The Colgate Scene
January 2004

A message from the president
A model for interdisciplinary studies

The Upstate Institute will build on the success of such programs as the Oneida Indian Nation Summer Workshop in Archaeology led by Associate Professor of Anthropology Jordan Kerber, said President Rebecca Chopp. [Photos by Timothy D. Sofranko]

Just prior to the end of the fall semester we announced the formation of Upstate Institute, a collaborative effort that will bring together the many resources at Colgate -- human and otherwise -- that relate to our region.

The Upstate Institute (see Around the college) is a model for the type of advanced interdisciplinary institute that is foretold in the new strategic plan for the university. We expect the institutes to be a medium for extending the boundaries of knowledge, supporting faculty scholarship, expanding Colgate's reputation, and creating new opportunities for students to work at the frontier of knowledge. The university's Center for Ethics and World Societies has been another successful example of this approach for several years. Interdisciplinary institutes leverage Colgate's resources.

The Upstate Institute exemplifies Colgate's wonderful sense of community and will provide our students with opportunities to learn important values and skills while engaging in community building. That sense of community was a strong attraction to me when I came to visit as part of the presidential search.

Upstate New York faces challenges, to be sure, but it is also an area rich in history, tradition, and resources. For years, Colgate faculty and staff members have engaged the region in their research and scholarship. They have set novels here, studied the region's history and economy and geology, contributed to its art and music, and sought to understand what motivates its people and drives its civic structures. At the same time, our faculty, staff, and students have given their time to the region as volunteers and involved citizens contributing to the quality of life in their hometown.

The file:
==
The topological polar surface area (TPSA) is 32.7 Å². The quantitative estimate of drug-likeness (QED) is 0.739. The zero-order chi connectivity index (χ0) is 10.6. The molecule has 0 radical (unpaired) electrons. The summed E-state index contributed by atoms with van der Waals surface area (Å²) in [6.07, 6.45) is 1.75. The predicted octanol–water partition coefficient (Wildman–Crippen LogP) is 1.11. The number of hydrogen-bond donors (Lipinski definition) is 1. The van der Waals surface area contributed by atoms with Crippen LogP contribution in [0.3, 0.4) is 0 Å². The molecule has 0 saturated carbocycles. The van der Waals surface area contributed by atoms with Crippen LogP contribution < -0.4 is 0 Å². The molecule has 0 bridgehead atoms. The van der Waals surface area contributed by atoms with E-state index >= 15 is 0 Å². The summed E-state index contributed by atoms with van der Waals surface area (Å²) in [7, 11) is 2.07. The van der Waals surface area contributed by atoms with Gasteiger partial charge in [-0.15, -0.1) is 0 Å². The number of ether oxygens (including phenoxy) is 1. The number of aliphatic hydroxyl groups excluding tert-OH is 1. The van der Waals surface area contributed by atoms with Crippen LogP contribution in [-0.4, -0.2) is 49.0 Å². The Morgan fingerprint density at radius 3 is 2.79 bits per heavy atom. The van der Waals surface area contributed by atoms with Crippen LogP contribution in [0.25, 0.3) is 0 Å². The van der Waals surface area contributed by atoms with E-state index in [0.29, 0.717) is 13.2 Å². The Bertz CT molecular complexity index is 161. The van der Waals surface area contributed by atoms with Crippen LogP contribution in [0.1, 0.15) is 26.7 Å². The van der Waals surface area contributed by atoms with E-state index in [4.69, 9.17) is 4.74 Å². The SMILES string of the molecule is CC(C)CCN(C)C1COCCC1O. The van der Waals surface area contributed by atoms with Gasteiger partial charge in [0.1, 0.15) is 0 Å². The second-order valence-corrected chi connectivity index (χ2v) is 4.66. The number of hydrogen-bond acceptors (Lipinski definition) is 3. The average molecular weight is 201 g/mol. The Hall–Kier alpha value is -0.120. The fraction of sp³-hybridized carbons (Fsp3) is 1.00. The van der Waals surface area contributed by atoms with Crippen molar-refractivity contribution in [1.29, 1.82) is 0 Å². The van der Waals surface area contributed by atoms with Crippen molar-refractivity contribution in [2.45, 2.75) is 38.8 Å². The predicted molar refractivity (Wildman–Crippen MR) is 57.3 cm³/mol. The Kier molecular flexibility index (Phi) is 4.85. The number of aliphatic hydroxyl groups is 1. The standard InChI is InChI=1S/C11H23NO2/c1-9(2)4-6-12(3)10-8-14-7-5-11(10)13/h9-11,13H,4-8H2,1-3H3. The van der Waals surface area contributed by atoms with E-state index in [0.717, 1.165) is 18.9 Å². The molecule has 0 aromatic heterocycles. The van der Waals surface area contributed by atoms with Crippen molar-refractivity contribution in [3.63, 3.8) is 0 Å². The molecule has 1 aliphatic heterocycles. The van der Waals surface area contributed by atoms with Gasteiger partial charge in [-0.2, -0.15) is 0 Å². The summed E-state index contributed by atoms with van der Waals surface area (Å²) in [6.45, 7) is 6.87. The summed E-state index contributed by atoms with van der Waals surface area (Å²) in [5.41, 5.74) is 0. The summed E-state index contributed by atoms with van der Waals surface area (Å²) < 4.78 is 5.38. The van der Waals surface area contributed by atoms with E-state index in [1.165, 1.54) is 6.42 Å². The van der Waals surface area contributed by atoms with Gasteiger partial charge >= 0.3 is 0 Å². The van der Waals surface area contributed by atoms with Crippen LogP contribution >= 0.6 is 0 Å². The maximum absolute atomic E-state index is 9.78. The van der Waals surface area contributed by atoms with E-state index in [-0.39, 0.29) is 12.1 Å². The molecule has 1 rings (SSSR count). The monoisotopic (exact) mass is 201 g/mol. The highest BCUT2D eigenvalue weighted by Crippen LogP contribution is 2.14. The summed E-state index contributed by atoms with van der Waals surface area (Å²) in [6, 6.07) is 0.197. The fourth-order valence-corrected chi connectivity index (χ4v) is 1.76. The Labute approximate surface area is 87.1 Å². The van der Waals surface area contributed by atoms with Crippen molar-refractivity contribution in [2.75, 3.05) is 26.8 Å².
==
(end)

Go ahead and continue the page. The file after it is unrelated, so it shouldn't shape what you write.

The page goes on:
Of course, this all contributes to the education of successful citizens for tomorrow's world communities. Through programs such as the Upstate Institute, off-campus study groups, and the wealth of opportunities for advanced interdisciplinary studies at Colgate, our students will learn to imagine issues from many perspectives and bridge disparate points of view. Through the institute and other programs that will develop from the strategic plan, Colgate aspires to build on its tradition of participation to make undergraduate life a model for learning the skills of citizenship in our shrinking world. As our study groups introduce students to cultures around the world (see Stepping stones), we will experience a renaissance of community in our own region that will provide even more opportunities for students to learn from the experience of interacting with others.

In their careers, in their enjoyment of the arts, in their neighborhoods, the future success of our students will be determined by their ability to understand and embrace the viewpoints of people whose backgrounds are different from their own. Future Colgate students will define diversity not as tolerating difference, or even as justice, but as an opportunity to expand their understanding and knowledge -- their world view -- for the good of all. The Upstate Institute promises to take us another step in that direction.

The institute is but one project in the new strategic plan that will be communicated to you in the next several months. The plan, which has been given additional momentum thanks to Dan Benton's munificent commitment of $10 million builds upon our traditions of excellence, spirit of aspiration, and community to make Colgate a leading liberal arts university in the 21st century.

Top of page
Table of contents
<< Previous: Benton commits $10 million... Next: Fireworks going off... >>